'Total return, when measuring performance, is the actual rate of return of an investment or a pool of investments over a given evaluation period. Total return includes interest, capital gains, dividends and distributions realized over a given period of time. Total return accounts for two categories of return: income including interest paid by fixed-income investments, distributions or dividends and capital appreciation, representing the change in the market price of an asset.'

Using this definition on our asset we see for example:- The total return over 5 years of iShares MSCI Japan Index Fund is 15.7%, which is lower, thus worse compared to the benchmark SPY (81.9%) in the same period.
- Compared with SPY (46.1%) in the period of the last 3 years, the total return of 9.6% is lower, thus worse.

'The compound annual growth rate (CAGR) is a useful measure of growth over multiple time periods. It can be thought of as the growth rate that gets you from the initial investment value to the ending investment value if you assume that the investment has been compounding over the time period.'

Applying this definition to our asset in some examples:- The annual return (CAGR) over 5 years of iShares MSCI Japan Index Fund is 3%, which is smaller, thus worse compared to the benchmark SPY (12.7%) in the same period.
- Compared with SPY (13.5%) in the period of the last 3 years, the annual performance (CAGR) of 3.1% is smaller, thus worse.

'In finance, volatility (symbol σ) is the degree of variation of a trading price series over time as measured by the standard deviation of logarithmic returns. Historic volatility measures a time series of past market prices. Implied volatility looks forward in time, being derived from the market price of a market-traded derivative (in particular, an option). Commonly, the higher the volatility, the riskier the security.'

Using this definition on our asset we see for example:- Compared with the benchmark SPY (19.8%) in the period of the last 5 years, the historical 30 days volatility of 17% of iShares MSCI Japan Index Fund is lower, thus better.
- Looking at historical 30 days volatility in of 19.1% in the period of the last 3 years, we see it is relatively lower, thus better in comparison to SPY (23%).

'The downside volatility is similar to the volatility, or standard deviation, but only takes losing/negative periods into account.'

Applying this definition to our asset in some examples:- Looking at the downside risk of 12.6% in the last 5 years of iShares MSCI Japan Index Fund, we see it is relatively lower, thus better in comparison to the benchmark SPY (14.5%)
- Compared with SPY (16.8%) in the period of the last 3 years, the downside risk of 14.1% is smaller, thus better.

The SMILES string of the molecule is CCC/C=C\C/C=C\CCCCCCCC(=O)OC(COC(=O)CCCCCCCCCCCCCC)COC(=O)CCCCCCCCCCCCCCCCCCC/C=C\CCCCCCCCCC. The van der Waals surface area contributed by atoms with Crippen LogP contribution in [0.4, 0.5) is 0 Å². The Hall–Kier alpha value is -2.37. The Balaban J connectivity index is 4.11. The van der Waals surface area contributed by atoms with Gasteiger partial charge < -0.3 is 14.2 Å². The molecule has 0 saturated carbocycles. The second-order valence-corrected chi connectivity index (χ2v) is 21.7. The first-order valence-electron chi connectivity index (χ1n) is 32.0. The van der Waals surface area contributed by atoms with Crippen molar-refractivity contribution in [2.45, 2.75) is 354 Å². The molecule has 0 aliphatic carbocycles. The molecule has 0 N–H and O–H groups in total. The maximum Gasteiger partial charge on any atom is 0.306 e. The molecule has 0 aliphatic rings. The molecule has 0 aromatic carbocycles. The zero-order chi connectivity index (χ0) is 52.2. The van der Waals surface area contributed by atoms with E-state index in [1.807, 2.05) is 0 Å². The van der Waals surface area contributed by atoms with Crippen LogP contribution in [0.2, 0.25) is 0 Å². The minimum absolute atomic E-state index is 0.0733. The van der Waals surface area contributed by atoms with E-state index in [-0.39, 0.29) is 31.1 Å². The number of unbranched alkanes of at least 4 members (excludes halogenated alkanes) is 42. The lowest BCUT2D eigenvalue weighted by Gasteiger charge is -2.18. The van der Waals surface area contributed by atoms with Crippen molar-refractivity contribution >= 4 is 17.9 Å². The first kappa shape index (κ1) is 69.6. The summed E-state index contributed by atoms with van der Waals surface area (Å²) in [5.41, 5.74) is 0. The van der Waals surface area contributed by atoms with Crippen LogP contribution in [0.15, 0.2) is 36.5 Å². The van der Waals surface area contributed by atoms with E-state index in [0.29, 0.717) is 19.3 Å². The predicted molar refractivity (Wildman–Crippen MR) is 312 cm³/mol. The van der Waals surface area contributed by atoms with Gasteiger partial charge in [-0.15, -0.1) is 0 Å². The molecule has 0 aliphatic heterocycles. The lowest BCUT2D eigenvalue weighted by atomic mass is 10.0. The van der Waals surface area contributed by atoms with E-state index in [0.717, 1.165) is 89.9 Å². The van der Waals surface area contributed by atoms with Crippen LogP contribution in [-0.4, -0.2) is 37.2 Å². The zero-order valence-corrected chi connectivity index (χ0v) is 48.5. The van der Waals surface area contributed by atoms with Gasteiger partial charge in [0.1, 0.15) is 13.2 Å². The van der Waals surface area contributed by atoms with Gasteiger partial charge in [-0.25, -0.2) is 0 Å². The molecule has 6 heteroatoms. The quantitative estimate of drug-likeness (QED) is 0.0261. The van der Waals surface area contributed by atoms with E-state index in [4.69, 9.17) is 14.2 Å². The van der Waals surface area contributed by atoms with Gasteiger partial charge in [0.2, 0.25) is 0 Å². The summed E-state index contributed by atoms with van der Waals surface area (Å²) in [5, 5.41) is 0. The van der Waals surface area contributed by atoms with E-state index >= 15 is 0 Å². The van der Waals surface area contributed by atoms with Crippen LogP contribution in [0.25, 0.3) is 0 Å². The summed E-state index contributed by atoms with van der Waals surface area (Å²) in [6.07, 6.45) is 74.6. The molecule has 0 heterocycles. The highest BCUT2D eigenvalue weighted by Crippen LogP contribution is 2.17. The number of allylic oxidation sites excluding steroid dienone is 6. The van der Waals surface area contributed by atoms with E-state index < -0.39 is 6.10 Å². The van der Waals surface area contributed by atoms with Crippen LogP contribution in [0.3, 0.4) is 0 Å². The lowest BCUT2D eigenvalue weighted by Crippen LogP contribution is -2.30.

'The Sharpe ratio was developed by Nobel laureate William F. Sharpe, and is used to help investors understand the return of an investment compared to its risk. The ratio is the average return earned in excess of the risk-free rate per unit of volatility or total risk. Subtracting the risk-free rate from the mean return allows an investor to better isolate the profits associated with risk-taking activities. One intuition of this calculation is that a portfolio engaging in 'zero risk' investments, such as the purchase of U.S. Treasury bills (for which the expected return is the risk-free rate), has a Sharpe ratio of exactly zero. Generally, the greater the value of the Sharpe ratio, the more attractive the risk-adjusted return.'

Which means for our asset as example:- Looking at the ratio of return and volatility (Sharpe) of 0.03 in the last 5 years of iShares MSCI Japan Index Fund, we see it is relatively lower, thus worse in comparison to the benchmark SPY (0.52)
- Looking at risk / return profile (Sharpe) in of 0.03 in the period of the last 3 years, we see it is relatively smaller, thus worse in comparison to SPY (0.48).

'The Sortino ratio improves upon the Sharpe ratio by isolating downside volatility from total volatility by dividing excess return by the downside deviation. The Sortino ratio is a variation of the Sharpe ratio that differentiates harmful volatility from total overall volatility by using the asset's standard deviation of negative asset returns, called downside deviation. The Sortino ratio takes the asset's return and subtracts the risk-free rate, and then divides that amount by the asset's downside deviation. The ratio was named after Frank A. Sortino.'